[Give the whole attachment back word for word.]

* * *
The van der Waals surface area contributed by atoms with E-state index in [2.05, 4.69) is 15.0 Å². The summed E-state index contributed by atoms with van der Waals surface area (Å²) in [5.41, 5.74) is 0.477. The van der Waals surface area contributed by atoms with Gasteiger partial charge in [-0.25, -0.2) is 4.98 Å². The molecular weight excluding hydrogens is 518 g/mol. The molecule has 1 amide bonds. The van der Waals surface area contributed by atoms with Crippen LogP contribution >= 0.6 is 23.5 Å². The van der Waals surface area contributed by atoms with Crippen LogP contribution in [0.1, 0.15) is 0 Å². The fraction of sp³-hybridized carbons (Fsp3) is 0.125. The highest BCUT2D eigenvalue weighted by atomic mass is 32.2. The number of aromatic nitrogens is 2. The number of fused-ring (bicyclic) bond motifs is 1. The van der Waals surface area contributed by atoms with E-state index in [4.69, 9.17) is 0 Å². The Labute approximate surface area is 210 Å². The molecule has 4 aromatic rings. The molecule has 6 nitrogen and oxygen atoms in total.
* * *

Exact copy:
The van der Waals surface area contributed by atoms with E-state index in [2.05, 4.69) is 15.0 Å². The summed E-state index contributed by atoms with van der Waals surface area (Å²) in [5.41, 5.74) is 0.477. The van der Waals surface area contributed by atoms with Gasteiger partial charge in [-0.25, -0.2) is 4.98 Å². The molecular weight excluding hydrogens is 518 g/mol. The molecule has 1 amide bonds. The van der Waals surface area contributed by atoms with Crippen LogP contribution >= 0.6 is 23.5 Å². The van der Waals surface area contributed by atoms with Crippen LogP contribution in [0.1, 0.15) is 0 Å². The fraction of sp³-hybridized carbons (Fsp3) is 0.125. The highest BCUT2D eigenvalue weighted by atomic mass is 32.2. The number of aromatic nitrogens is 2. The number of fused-ring (bicyclic) bond motifs is 1. The van der Waals surface area contributed by atoms with E-state index in [4.69, 9.17) is 0 Å². The Labute approximate surface area is 210 Å². The molecule has 4 aromatic rings. The molecule has 6 nitrogen and oxygen atoms in total.